Miss. domestic violence victims and advocates celebrate new confidentiality protections

Domestic violence victims and advocates celebrate new Miss. confidentiality protections

JACKSON, Miss. (WLBT) - There is a victory in Mississippi for domestic violence victims and their advocates with the passage of a law protecting private information which could jeopardize survivors and those acting on their behalf.

Online festivities were held Thursday recognizing the state’s new statute. Spirit fingers waved on computers during the Mississippi Coalition Against Domestic Violence’s virtual celebration of the passage of the Victim-Advocate Confidentiality Law or House Bill 1386.

It protects victim advocates and victims of domestic violence, sexual assault and human trafficking from providing private or personal information in court.

“This gives them a greater level of comfort and knowing that the horrific details of a situation or something about them where they live, what’s going on with them - that type of information can not be openly stated in a court situation,” said Mississippi Coalition Against Domestic Violence Executive Director Wendy Mahoney.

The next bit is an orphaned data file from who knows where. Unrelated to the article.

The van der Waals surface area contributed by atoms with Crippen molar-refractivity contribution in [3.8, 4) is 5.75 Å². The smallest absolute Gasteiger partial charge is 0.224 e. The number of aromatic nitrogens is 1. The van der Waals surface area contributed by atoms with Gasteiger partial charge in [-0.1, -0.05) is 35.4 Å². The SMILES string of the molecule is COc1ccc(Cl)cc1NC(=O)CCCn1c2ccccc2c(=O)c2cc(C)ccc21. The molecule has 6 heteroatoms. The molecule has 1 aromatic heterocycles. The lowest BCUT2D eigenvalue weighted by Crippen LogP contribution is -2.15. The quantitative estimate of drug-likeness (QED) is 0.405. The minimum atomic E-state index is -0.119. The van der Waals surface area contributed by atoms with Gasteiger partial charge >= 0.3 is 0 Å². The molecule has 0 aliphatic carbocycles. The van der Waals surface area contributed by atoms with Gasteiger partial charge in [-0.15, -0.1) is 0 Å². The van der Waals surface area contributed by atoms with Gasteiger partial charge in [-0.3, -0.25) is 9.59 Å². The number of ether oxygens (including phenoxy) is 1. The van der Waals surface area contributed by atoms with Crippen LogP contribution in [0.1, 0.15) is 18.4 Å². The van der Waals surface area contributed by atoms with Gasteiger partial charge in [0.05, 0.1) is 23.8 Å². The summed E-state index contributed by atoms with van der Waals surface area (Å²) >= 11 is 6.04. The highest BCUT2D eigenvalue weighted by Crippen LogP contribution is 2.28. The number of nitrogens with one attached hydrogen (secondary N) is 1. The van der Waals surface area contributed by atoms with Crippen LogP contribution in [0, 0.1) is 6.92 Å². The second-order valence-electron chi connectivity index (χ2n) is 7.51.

MCADV lobbyist David McDowell began working with lawmakers on the bill in 2016. It was authored by Senator Sally Doty, later joined by Representative Dana McLean.

"When we're creating a space where a shelter or a place of safety is truly a place of safety victims feel more willing, more capable, more empowered to seek shelter," said McDowell.

The law, which went into effect July 1, also protects advocates like Melissa Galatas. She said she has been pressured by a judge to share conversations with clients in court where abusers may have been present, putting the victim in danger.

“If the client thinks I’m gonna turn around and tell the court about what I said, they may not tell me the truth,” said Galatas. “That’s where I’m very excited about this. So that those conversations that I consider sacred will be seen sacred by law.”

The legislation does allow information to be provided to law enforcement and other needed government agencies. Mississippi was one of the last ten states to pass the law.

Copyright 2020 WLBT. All rights reserved.